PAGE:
Shooters talk to me now that never would have before. My game has improved a LOT as well. I don't believe it is even possible to win a tourny without being able to control your emotional swings.

Everyone has them, those who win know how to use them to their advantage.

Barbara
08-25-2003, 11:49 AM
Spetty,

I've given out 'Unsportsmanlike Conduct" warnings to players in the Expo amateur event with the understanding that if I had to come back to that table, someone would be leaving the tournament area.

Jerry Mazzola once tossed a guy, though. This player was practicing and wouldn't start his match with his opponent, so the opponent complained to Jerry. Jerry went to the player and told him to start his match. The guy grabbed Jerry by his tie and Jerry punched him in his windpipe/neck area. The guy went down on the floor. Jerry told the guy's buddies to get him out of the area.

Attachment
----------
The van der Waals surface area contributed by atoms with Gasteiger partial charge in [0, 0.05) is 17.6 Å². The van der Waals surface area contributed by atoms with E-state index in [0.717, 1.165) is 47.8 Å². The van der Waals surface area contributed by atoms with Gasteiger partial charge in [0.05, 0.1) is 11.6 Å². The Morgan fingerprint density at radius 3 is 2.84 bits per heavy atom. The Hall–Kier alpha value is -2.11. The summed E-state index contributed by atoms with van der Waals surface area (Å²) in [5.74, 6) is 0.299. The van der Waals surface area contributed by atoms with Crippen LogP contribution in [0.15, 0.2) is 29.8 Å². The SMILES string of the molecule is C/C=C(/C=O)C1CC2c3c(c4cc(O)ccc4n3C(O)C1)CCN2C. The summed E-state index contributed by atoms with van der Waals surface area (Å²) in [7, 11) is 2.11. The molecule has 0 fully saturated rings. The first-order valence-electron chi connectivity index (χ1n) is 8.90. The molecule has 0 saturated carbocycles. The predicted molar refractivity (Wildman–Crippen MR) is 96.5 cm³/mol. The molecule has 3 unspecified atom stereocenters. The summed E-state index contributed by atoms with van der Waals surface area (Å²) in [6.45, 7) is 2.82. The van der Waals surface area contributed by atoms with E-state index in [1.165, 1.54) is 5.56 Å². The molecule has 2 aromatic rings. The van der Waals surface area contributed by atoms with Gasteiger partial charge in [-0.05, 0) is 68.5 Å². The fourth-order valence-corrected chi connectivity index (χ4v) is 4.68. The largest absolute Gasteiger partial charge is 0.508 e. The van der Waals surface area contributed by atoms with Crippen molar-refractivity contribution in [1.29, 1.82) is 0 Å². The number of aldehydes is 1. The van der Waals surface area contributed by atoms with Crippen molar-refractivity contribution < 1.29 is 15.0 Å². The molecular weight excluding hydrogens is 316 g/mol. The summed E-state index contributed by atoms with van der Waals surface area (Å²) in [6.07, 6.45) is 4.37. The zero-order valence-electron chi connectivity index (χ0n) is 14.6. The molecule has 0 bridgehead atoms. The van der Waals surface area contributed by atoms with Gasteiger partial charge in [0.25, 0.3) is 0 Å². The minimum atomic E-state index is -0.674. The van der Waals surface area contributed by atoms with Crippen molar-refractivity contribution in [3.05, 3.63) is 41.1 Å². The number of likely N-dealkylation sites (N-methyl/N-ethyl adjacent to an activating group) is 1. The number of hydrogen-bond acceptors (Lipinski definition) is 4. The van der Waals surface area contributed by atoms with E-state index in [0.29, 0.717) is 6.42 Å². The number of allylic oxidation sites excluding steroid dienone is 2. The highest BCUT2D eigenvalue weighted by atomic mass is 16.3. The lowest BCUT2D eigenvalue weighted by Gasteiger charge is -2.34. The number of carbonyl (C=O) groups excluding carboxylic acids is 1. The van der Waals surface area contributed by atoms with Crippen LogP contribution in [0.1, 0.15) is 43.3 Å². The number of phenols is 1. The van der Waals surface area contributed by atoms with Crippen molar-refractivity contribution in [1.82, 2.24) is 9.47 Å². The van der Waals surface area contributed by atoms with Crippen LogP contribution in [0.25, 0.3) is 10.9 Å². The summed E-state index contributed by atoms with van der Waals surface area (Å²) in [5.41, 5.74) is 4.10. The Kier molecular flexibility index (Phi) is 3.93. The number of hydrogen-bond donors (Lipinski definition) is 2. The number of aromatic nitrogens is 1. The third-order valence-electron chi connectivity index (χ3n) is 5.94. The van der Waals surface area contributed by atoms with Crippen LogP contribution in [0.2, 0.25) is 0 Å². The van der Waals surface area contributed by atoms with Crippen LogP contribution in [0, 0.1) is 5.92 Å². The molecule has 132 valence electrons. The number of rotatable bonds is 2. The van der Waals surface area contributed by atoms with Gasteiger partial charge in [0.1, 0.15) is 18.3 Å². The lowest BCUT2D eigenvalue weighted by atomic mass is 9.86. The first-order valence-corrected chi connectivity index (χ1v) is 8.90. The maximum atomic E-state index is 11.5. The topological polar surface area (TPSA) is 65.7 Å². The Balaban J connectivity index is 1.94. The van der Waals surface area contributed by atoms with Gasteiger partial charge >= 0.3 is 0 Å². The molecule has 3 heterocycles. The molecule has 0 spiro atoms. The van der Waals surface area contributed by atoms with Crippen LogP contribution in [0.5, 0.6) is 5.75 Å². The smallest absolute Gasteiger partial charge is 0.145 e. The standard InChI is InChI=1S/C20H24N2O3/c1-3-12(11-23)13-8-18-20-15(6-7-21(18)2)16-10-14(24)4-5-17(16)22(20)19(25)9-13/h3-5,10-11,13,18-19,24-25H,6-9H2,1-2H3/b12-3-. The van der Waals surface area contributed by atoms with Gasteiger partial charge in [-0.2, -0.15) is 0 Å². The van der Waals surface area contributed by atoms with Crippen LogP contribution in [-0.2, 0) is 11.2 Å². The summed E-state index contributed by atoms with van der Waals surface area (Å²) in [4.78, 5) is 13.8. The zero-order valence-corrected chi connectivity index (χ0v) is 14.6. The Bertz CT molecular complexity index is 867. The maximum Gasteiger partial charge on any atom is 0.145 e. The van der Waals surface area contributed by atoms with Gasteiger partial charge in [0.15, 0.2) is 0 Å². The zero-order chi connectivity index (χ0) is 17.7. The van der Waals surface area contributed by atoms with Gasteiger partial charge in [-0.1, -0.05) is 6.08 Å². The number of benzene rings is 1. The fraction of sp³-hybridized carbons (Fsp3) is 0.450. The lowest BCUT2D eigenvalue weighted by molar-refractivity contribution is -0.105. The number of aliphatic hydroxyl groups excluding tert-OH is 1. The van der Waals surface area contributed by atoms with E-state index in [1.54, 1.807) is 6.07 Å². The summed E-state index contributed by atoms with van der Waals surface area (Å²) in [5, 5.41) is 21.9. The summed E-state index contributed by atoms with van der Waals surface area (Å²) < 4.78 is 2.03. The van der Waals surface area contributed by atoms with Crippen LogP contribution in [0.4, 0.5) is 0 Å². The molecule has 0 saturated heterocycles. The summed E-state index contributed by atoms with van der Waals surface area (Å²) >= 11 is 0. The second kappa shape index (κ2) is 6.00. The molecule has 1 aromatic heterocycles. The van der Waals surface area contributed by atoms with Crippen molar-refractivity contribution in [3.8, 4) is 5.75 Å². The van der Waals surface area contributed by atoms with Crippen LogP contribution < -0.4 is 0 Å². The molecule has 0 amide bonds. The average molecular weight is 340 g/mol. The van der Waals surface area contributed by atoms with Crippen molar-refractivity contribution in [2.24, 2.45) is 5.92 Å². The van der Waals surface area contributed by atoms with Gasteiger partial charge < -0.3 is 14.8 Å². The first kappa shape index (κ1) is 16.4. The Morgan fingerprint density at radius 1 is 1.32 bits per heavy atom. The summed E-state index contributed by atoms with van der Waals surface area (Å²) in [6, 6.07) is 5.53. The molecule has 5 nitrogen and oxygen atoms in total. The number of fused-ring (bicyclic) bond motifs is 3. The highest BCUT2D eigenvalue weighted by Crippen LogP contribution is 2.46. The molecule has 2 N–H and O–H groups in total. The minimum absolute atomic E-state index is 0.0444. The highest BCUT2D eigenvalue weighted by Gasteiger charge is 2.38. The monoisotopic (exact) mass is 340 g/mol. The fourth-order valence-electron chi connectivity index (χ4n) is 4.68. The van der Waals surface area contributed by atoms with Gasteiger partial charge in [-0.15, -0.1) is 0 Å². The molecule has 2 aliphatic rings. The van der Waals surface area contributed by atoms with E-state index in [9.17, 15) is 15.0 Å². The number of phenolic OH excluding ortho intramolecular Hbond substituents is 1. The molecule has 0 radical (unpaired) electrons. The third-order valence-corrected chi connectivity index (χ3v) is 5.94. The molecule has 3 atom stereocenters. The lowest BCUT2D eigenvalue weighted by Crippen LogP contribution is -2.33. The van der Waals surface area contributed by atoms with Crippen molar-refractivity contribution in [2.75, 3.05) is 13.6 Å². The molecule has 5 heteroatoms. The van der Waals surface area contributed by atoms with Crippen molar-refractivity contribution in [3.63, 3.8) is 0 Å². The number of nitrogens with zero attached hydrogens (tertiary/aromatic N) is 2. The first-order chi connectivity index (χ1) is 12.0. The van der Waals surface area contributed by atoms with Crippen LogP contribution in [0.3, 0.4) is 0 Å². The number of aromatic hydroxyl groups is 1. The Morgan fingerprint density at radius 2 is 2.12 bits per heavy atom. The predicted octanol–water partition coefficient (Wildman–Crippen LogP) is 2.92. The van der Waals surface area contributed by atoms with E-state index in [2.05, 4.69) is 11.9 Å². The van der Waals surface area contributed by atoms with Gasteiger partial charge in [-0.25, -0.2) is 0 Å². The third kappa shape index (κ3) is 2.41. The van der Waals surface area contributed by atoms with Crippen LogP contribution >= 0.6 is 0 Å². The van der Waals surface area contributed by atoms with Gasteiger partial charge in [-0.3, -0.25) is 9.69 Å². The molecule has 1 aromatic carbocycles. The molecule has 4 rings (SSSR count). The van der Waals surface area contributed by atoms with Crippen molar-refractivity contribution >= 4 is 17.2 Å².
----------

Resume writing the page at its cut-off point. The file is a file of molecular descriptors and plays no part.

You NEVER, EVER, touch a ref.

If Drayton had started mouthing at me, I would've warned him. If he continued, I would've booted him. If he was already out of the tournament, I'd talk to the organizers (the BCA in this event) and asked to ban him from their next event.

Drayton was very, very lucky. But he's got to learn to manage his anger or it'll ruin him and his game.

Barbara

eg8r
08-25-2003, 12:08 PM
[ QUOTE ]
If you are at all proud of only being "ugly" to a ref, you really need to figure some things out before you compete again. <hr /></blockquote> I am not sure that is what he said. I believe he is proud he did not go any further. Not once saying he was proud of his actions, just happy it never proceeded further.

Other than that, great advice. /ccboard/images/graemlins/smile.gif